# dimensions of the autocorrelation function of white noise

My question concerns the dimensions of the autocorrelation function of the white noise.

First is a short summary of what I understand about the random signals. If we have a stationary random signal $$x(t)$$ whose amplitude is a random variable distributed according to some probability law : $$p(x)$$, then :

• its autocorrelation function is an ensemble average of $$x(t)\,x(t+\tau)$$ : $$R_{xx}(\tau) = \int_{-\infty}^{\infty}\ x(t)\,x(t+\tau)\,p(x)dx$$ -if the signal is ergodic, we can replace the ensemble average by the time average to obtain another expression for the signal autocorrelation : $$R_{xx}(\tau) = \lim_{T \rightarrow \infty}\frac{1}{T}\int_{-T/2}^{T/2}\ x(t)\,x(t+\tau)\,dt$$ From both of these expressions, the dimensions of $$R_{xx}$$ are $$[x^2]$$ whatever are units of $$x$$. Suppose also that the signal is zero-mean, then $$R_{xx}(0) = \sigma^2$$, the variance of $$x$$. If $$x(t)$$ is a white-noise, then any source I read informs me that : $$R_{xx}(\tau) = \sigma^2\,\delta(\tau)$$ But according to this last expression, the units of $$R_{xx}$$ are now : $$[\frac{x^2}{s}]$$.

Here is the question : how come that we change the dimensions of $$R_{xx}$$ by passing from the general expression to this particular expression for white-noise?

I would greatly appreciate your help. Let me know if I was not clear enough somewhere.

Hello everyone,

Thank you for your answers and corrections. I will put here the corrected version of $$R_{xx}(\tau)$$ in terms of an ensemble average :

$$R_{xx}(\tau) = \iint_{-\infty}^{\infty}\ x_1\,x_2\,p(x_1,x_2,t_1,t_2)dx_1\,dx_2$$

where $$t_1 = t$$, $$t_2 = t + \tau$$, $$x_1 = x(t)$$, $$x_2 = x(t+\tau)$$. I am assuming here that the $$R_{xx}$$ depends only on the separation between two different time moments and not their particular values.

This correct expression does not change the dimensions of $$R_{xx}$$ however, it is still $$[x^2]$$ or $$V^2$$ for example.

Unfortunately I am not quite sure I understand your answers. So, I will try ask one more question, which is related to my first one.

Suppose we have an ergodic bandwidth limited Gaussian noise $$x(t)$$ of zero-mean and finite variance $$\sigma^2$$ :

$$x \sim \mathcal N (0, \sigma^2)$$

In addition, the values of the signal at any two moments of time are not correlated. From the time average form of $$R_{xx}(\tau)$$ we get :

R_{xx}(\tau) = \left \{ \begin{aligned} \sigma^2\ , \tau = 0\\ 0\ , \text{otherwise} \end{aligned} \right .

The power spectral density $$PSD$$ is constant for any frequency :

$$PSD(f) = \frac{\sigma^2}{F_s}\quad ,\text{where}\ -F_s/2 < f < F_s/2$$

where $$F_s$$ is the sampling frequency. The area under the PSD gives the power of the signal :

$$\text{Power} = \frac{\sigma^2}{F_s} F_s = \sigma^2$$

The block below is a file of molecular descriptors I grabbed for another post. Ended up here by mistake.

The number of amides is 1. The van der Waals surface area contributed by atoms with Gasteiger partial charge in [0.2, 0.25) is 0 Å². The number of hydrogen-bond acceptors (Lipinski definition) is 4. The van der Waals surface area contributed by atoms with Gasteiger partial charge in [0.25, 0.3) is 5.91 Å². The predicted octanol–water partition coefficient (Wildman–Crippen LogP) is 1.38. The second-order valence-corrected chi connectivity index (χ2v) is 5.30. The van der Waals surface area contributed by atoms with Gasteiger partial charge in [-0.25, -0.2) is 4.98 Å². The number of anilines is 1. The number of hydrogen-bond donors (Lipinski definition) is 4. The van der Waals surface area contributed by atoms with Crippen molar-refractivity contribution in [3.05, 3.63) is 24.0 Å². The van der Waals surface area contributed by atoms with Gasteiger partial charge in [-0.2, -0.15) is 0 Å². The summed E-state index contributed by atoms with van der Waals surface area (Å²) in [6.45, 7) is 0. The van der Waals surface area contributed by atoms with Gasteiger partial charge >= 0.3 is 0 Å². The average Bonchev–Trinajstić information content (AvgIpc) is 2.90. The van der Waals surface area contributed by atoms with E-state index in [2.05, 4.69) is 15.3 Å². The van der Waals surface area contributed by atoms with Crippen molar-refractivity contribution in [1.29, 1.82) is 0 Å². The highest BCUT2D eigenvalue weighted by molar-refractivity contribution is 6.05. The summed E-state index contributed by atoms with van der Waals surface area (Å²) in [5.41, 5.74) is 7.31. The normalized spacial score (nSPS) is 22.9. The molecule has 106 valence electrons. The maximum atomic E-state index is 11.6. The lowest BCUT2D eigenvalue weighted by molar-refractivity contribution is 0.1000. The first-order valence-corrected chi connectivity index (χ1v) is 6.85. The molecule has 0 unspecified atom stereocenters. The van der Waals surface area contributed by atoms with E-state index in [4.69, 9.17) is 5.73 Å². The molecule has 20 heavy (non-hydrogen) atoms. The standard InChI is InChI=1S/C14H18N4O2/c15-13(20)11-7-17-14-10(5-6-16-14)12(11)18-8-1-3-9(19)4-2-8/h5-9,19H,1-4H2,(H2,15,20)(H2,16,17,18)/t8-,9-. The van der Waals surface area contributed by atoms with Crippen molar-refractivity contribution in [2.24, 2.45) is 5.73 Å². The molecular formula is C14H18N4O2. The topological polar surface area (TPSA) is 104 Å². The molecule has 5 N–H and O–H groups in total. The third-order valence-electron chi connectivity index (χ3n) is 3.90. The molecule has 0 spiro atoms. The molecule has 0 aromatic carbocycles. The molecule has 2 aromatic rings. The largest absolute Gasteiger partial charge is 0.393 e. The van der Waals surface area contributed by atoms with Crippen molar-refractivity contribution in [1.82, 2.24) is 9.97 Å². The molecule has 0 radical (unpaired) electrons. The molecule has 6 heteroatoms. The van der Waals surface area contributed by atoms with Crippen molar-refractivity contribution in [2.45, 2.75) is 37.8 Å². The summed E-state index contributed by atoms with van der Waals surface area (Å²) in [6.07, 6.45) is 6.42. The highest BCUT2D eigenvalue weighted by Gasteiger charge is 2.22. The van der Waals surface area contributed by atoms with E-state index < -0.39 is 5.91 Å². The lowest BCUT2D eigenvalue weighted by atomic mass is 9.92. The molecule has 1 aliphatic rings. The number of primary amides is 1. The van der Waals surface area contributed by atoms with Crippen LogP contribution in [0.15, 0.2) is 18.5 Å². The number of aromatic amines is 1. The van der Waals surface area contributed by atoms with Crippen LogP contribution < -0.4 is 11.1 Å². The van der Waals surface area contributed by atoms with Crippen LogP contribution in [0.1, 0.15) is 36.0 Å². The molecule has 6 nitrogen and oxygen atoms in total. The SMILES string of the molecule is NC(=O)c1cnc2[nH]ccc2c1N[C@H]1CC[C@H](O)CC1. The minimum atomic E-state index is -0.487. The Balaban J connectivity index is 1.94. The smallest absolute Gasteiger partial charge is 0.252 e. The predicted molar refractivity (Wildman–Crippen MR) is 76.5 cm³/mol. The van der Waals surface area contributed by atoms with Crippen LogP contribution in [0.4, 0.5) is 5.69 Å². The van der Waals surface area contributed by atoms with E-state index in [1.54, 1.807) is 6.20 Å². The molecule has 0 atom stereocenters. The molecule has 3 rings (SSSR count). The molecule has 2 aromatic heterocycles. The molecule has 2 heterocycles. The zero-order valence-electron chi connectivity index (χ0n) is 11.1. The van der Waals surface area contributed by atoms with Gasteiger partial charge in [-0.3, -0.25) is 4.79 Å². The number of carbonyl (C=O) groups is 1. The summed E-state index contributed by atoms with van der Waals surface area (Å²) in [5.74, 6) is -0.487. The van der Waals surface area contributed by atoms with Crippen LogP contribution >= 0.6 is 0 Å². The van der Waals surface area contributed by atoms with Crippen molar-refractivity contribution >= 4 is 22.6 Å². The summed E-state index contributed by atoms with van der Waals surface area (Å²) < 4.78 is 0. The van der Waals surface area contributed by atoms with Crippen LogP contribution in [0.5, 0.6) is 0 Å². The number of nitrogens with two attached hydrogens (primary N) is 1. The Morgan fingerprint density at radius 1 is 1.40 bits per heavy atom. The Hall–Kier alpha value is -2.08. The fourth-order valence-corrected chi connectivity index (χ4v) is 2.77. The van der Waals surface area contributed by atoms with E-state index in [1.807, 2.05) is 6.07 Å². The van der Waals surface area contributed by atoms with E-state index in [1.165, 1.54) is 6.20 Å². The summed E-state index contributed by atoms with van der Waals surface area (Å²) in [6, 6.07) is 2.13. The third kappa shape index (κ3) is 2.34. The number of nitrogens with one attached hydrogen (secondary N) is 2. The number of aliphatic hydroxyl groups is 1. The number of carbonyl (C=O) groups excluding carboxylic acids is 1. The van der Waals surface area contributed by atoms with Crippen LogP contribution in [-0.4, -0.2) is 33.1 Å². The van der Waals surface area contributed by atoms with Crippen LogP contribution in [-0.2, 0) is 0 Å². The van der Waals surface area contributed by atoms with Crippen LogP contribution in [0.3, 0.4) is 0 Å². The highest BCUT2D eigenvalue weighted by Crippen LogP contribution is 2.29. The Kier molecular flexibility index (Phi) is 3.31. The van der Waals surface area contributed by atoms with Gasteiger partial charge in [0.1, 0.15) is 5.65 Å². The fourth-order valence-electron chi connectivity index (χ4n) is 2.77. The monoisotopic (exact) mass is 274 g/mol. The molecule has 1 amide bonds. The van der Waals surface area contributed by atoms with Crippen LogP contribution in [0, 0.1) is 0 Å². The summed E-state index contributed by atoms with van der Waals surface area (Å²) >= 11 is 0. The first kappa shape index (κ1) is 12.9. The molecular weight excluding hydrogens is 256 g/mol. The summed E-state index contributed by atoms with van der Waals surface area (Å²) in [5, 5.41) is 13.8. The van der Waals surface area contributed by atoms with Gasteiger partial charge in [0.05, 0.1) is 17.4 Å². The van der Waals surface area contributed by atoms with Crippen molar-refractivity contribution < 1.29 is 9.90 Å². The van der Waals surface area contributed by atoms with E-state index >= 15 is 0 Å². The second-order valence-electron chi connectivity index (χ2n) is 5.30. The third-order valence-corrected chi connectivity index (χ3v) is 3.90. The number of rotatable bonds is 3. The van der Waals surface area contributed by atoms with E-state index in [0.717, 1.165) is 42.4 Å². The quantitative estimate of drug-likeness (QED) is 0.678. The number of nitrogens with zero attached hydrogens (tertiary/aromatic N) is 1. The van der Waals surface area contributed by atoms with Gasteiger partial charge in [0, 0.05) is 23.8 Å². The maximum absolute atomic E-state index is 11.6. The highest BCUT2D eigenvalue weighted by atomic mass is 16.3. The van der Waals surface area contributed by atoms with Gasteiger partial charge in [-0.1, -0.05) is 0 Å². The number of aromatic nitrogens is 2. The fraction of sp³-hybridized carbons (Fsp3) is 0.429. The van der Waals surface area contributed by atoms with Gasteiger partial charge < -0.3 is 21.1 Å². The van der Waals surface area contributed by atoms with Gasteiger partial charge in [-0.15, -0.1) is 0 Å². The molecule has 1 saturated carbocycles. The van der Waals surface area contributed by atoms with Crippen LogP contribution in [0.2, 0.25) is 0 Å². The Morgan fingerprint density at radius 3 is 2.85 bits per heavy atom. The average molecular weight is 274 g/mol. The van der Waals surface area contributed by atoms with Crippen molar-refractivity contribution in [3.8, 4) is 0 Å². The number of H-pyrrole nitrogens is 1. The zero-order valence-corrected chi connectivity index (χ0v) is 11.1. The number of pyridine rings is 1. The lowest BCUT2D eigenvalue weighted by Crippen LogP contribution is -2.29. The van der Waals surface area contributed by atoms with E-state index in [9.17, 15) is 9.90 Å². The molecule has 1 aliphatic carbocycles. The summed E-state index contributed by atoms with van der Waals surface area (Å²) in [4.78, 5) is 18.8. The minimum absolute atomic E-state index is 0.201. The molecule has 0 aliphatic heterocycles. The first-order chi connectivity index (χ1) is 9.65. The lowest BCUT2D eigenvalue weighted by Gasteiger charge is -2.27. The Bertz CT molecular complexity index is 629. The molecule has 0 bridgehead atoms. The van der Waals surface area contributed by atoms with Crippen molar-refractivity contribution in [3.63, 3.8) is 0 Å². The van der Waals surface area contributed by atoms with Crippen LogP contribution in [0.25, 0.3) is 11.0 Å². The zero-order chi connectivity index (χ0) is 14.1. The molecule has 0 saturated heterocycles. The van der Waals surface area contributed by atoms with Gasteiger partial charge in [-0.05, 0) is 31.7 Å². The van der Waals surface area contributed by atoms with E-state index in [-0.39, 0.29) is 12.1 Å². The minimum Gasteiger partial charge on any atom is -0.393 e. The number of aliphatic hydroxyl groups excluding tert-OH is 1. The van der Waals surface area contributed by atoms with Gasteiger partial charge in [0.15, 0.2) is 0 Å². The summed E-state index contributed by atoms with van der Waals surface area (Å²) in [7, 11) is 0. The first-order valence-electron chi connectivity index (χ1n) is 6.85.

So, for the signal considered the variance is finite, is not

$$R_{xx}(\tau) = \sigma^2\,\delta(\tau)$$

and $$R_{xx}(\tau)$$ has dimensions of $$V^2$$.

Now imagine we let $$F_s$$ to increase infinitely to obtain a white Gaussian noise which has infinite frequency content. For me, $$R_{xx}$$ will remain the same. No matter how big is $$F_s$$. The only thing which will change, is $$PSD$$, which will become smaller and smaller, but in the way that the area under $$PSD$$ remains equal to $$\sigma^2$$.

Is there anything wrong with this reasoning? I do understand that to get $$R_{xx}(\tau) = \sigma^2\,\delta(\tau)$$ one needs to fix the PSD : $$PSD = \sigma^2$$. But this does not make any sens to me, as the area under the horizontal line does not have the units of the power any more.

• Your first displayed integral is incorrect; $x(t)$ and $x(t+\tau)$ are two different random variables and so you need to multiply by the joint density of both random variables and do a two-dimensional integral in computing the expected value of $x(t)x(t+\tau)$. Also, white noise has infinite variance Dec 17, 2021 at 3:48

For the sake of better understanding and without loss of generality, assume $$x(t)$$ has the unit Volts. This is en par with the electrical engineering nomenclature, which is common to this topic.
To your question: This is a convention. For any non-periodic power signal of infinite length, the first two definitions will yield $$R_{xx}(\tau)=\infty\delta(\tau)$$ because all of the signal's energy (which is infinite) will be concentrated in $$R_{xx}(0)$$. As usual when dealing with power signals (as opposed to energy signals), rather than considering energy, we consider power as the defining measure. White noise is defined by $$\sigma^2$$, its power. It might help to imagine $$R_{xx}$$ as "autocorrelation per second" for stationary noise signals, rather than thinking the whole thing has the unit $$\text{V}^2/s$$.
You are missing the time unit from $$dt$$. The units of the first one are $$[x]^2 \cdot s$$ . If you think of [x]^2 as power than $$[x]^2 \cdot s$$ is energy and indeed $$R_{xx}(0)$$ is the total energy of the signal.
That doesn't work for white noise, since it has infinite energy. Hence we switch to a power definition (in your second form) and there $$R_{xx}(0)$$ is indeed the power with units of $$[x]^2$$.
• The $dt$ is eliminated by the $1/T$ before the integration. The units he stated are correct imo.